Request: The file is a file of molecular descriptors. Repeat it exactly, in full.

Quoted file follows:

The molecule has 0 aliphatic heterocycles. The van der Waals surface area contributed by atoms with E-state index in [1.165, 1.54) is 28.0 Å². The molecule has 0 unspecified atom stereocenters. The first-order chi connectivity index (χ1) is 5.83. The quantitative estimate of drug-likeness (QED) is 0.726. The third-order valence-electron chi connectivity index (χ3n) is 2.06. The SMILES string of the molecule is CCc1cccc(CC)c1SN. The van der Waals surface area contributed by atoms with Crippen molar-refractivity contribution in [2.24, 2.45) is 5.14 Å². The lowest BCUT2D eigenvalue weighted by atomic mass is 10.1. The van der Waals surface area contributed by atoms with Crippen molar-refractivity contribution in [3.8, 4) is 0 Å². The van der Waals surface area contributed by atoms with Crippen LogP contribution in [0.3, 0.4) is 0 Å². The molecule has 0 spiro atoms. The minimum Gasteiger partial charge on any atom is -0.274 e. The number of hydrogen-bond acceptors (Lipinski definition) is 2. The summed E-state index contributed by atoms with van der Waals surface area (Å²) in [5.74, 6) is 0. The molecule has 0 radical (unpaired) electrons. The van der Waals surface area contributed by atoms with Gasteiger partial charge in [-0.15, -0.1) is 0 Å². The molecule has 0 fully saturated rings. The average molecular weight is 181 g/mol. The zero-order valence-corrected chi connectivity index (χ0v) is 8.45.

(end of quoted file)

The molecule has 0 aliphatic heterocycles. The van der Waals surface area contributed by atoms with E-state index in [1.165, 1.54) is 28.0 Å². The molecule has 0 unspecified atom stereocenters. The first-order chi connectivity index (χ1) is 5.83. The quantitative estimate of drug-likeness (QED) is 0.726. The third-order valence-electron chi connectivity index (χ3n) is 2.06. The SMILES string of the molecule is CCc1cccc(CC)c1SN. The van der Waals surface area contributed by atoms with Crippen molar-refractivity contribution in [2.24, 2.45) is 5.14 Å². The lowest BCUT2D eigenvalue weighted by atomic mass is 10.1. The van der Waals surface area contributed by atoms with Crippen molar-refractivity contribution in [3.8, 4) is 0 Å². The van der Waals surface area contributed by atoms with Crippen LogP contribution in [0.3, 0.4) is 0 Å². The molecule has 0 spiro atoms. The minimum Gasteiger partial charge on any atom is -0.274 e. The number of hydrogen-bond acceptors (Lipinski definition) is 2. The summed E-state index contributed by atoms with van der Waals surface area (Å²) in [5.74, 6) is 0. The molecule has 0 radical (unpaired) electrons. The van der Waals surface area contributed by atoms with Gasteiger partial charge in [-0.15, -0.1) is 0 Å². The molecule has 0 fully saturated rings. The average molecular weight is 181 g/mol. The zero-order valence-corrected chi connectivity index (χ0v) is 8.45.